Brunets have more fun at Lincoln goat show

July 09, 2004|EMILY BURTON

STANFORD - Blondes may have more fun, but brunets came out the winners Thursday at the Lincoln County Fair. Of course, it's hard to win the goat show when the star has spotlight jitters.

Babe the goat wasn't sure she liked following her classmates around the ring and let friend Rachel Wilson know it. Rachel dragged the lock-legged blonde around the ring like a professional, her father Mike watching from the sidelines.

"You're fine. We're proud of you regardless of how you do," he had told Rachel before she took the ring.

After a valiant try, Babe and Rachel left the ring without a ribbon but toward a much deserved play time.

"She acts like she's a dog," said Rachel, who had raised her from a kid. "She's just, she's just real nice."

Redheads had their share of fun as well, though the competition was fierce. H.F. Bonnie, a nanny goat from Hanging Fork Farm, was a sweet lass in the ring, all eyes and show business as the judges passed among others, some that had just returned from nationals.


"If you notice on his goat, she's got a bell around her neck. The horns don't work," joked Roger Sparkman.

Sparkman didn't show his own horned cuties this week, but last year his jail bait billy took the blue ribbon.

"What I like to do is go into the costume class," he explained. Last year, Homer the goat wore a striped prison suit complete with ball and chain to the show.

"He's not mean. He's a baaaaaaad goat," giggled Roger's granddaughter, Leah Sparkman.

This year only one costumed clown entered the contest. And he almost ate his disguise before showing it off. Chuckie the clown, sporting very un-ram like glitter, was kept on grazing watch before the show. His pink bandana still looked a bit chewed.

"He's just too cute not to (dress up). He looks like a clown. He acts like a clown, too," said Jessica Johnson of Keinan Farm, Forkland.

Keinan Farm also brought a black-haired beauty to the show. Star, an earless breed, took first place in her dairy class.

"She's having a great time. She's been jumping up in the air tonight," said Robin Hall.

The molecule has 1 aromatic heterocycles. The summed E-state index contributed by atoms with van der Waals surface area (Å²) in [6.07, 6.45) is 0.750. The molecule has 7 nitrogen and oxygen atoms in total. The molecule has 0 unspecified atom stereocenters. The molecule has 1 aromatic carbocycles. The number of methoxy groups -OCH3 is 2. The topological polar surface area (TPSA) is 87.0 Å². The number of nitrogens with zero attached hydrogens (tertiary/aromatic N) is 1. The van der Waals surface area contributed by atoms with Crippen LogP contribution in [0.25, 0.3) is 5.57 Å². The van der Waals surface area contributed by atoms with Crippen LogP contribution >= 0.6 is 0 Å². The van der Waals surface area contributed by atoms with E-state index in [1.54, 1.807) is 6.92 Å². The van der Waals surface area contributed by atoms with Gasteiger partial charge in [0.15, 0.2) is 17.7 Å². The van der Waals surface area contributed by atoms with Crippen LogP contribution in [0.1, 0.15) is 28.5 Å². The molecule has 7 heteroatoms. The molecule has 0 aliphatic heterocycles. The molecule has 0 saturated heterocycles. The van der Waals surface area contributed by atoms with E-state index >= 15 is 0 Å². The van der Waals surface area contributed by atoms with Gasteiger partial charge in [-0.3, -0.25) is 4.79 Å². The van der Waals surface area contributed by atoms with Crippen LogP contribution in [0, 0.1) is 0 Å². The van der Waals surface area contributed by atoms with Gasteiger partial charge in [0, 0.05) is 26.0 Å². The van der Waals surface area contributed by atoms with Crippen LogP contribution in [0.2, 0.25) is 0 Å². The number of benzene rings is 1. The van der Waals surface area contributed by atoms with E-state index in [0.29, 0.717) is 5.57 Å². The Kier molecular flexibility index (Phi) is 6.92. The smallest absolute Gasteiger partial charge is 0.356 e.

Owner Nancy Criss said Star won on merit alone, like "her udder attachment and capacity for her age ... dairy character and her will to milk."

Such character dissection was at the heart of the show.

"Massive chest, massive rumps, big necks, for the meat," said Roger Sparkman of meat goats. "People say, 'I'll never eat goat!' If you've ever eaten a pepperoni pizza, you've eaten goat." He described the meat as a heart patient's dream, "good, lean, low cholesterol meat."

But plenty of the contestants would go home as prized pets rather than pepperoni Thursday.

"We pretty much feed ours on a sliver platter," said Cori Todd of the goats of Sids Kids Farm, Waynesburg. She had shown two-month-old Whitney, freshly named that night. The kid was named in jest after a famous singer following her loud, continuous protests against her participation in the show.

"She gets real loud, and starts jumping around whenever people are watching her," explained Todd. "She's spoiled. She's very spoiled. She'll actually stand up for us and let us scratch her arms."

As Babe and Bonnie, Star and Whitney departed to their separate suites for the evening, Todd grabbed a bleating kid and marched to the waiting trailer. After a hot, dusty show, she could still smile and say, "It's been an experience and a half."

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